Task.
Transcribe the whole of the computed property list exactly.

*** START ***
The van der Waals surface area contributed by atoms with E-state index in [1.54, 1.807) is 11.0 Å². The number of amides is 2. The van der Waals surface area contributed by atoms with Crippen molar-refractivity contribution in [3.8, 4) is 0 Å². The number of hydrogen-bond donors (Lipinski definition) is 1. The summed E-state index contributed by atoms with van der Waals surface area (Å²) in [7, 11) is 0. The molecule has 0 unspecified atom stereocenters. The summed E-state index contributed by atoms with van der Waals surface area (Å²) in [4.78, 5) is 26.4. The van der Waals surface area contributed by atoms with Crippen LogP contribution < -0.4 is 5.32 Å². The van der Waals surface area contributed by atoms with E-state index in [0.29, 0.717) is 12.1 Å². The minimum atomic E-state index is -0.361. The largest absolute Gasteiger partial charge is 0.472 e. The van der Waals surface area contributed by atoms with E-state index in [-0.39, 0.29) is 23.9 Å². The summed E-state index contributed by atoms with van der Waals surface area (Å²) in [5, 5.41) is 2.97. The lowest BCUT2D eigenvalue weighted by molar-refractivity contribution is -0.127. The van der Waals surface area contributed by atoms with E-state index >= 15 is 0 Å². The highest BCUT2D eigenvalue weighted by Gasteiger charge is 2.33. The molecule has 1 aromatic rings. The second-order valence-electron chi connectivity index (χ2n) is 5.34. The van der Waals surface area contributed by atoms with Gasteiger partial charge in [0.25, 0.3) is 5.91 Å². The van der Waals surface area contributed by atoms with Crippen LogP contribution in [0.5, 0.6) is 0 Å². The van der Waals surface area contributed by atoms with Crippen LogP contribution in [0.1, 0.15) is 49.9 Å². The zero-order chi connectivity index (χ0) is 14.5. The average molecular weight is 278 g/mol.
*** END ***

The van der Waals surface area contributed by atoms with E-state index in [1.54, 1.807) is 11.0 Å². The number of amides is 2. The van der Waals surface area contributed by atoms with Crippen molar-refractivity contribution in [3.8, 4) is 0 Å². The number of hydrogen-bond donors (Lipinski definition) is 1. The summed E-state index contributed by atoms with van der Waals surface area (Å²) in [7, 11) is 0. The molecule has 0 unspecified atom stereocenters. The summed E-state index contributed by atoms with van der Waals surface area (Å²) in [4.78, 5) is 26.4. The van der Waals surface area contributed by atoms with Crippen LogP contribution < -0.4 is 5.32 Å². The van der Waals surface area contributed by atoms with E-state index in [0.29, 0.717) is 12.1 Å². The minimum atomic E-state index is -0.361. The largest absolute Gasteiger partial charge is 0.472 e. The van der Waals surface area contributed by atoms with E-state index in [-0.39, 0.29) is 23.9 Å². The summed E-state index contributed by atoms with van der Waals surface area (Å²) in [5, 5.41) is 2.97. The lowest BCUT2D eigenvalue weighted by molar-refractivity contribution is -0.127. The van der Waals surface area contributed by atoms with E-state index >= 15 is 0 Å². The highest BCUT2D eigenvalue weighted by Gasteiger charge is 2.33. The molecule has 1 aromatic rings. The second-order valence-electron chi connectivity index (χ2n) is 5.34. The van der Waals surface area contributed by atoms with Gasteiger partial charge in [0.25, 0.3) is 5.91 Å². The van der Waals surface area contributed by atoms with Crippen LogP contribution in [0.5, 0.6) is 0 Å². The van der Waals surface area contributed by atoms with Crippen LogP contribution in [0.1, 0.15) is 49.9 Å². The zero-order chi connectivity index (χ0) is 14.5. The average molecular weight is 278 g/mol.